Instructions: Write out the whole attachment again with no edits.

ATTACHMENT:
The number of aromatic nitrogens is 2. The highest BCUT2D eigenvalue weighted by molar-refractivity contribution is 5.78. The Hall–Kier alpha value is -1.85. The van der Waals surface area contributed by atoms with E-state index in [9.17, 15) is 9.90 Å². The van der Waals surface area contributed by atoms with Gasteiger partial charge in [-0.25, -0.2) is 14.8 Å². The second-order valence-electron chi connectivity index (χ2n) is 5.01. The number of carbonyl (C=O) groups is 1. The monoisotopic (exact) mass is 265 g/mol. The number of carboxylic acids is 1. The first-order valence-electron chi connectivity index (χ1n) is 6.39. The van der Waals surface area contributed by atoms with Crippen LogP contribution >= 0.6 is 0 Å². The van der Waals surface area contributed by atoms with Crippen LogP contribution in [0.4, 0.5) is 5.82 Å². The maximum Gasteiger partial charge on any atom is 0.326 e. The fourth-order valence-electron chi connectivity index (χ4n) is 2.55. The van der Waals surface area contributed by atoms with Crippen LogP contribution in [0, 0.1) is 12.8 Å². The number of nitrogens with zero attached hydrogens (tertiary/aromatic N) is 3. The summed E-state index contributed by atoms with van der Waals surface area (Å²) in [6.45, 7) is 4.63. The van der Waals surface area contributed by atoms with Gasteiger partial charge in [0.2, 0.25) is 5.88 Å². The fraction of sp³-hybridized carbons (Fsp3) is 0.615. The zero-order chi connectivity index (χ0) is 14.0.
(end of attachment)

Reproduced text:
The number of aromatic nitrogens is 2. The highest BCUT2D eigenvalue weighted by molar-refractivity contribution is 5.78. The Hall–Kier alpha value is -1.85. The van der Waals surface area contributed by atoms with E-state index in [9.17, 15) is 9.90 Å². The van der Waals surface area contributed by atoms with Gasteiger partial charge in [-0.25, -0.2) is 14.8 Å². The second-order valence-electron chi connectivity index (χ2n) is 5.01. The number of carbonyl (C=O) groups is 1. The monoisotopic (exact) mass is 265 g/mol. The number of carboxylic acids is 1. The first-order valence-electron chi connectivity index (χ1n) is 6.39. The van der Waals surface area contributed by atoms with Crippen LogP contribution >= 0.6 is 0 Å². The van der Waals surface area contributed by atoms with Crippen LogP contribution in [0.4, 0.5) is 5.82 Å². The maximum Gasteiger partial charge on any atom is 0.326 e. The fourth-order valence-electron chi connectivity index (χ4n) is 2.55. The van der Waals surface area contributed by atoms with Crippen LogP contribution in [0, 0.1) is 12.8 Å². The number of nitrogens with zero attached hydrogens (tertiary/aromatic N) is 3. The summed E-state index contributed by atoms with van der Waals surface area (Å²) in [6.45, 7) is 4.63. The van der Waals surface area contributed by atoms with Gasteiger partial charge in [0.2, 0.25) is 5.88 Å². The fraction of sp³-hybridized carbons (Fsp3) is 0.615. The zero-order chi connectivity index (χ0) is 14.0.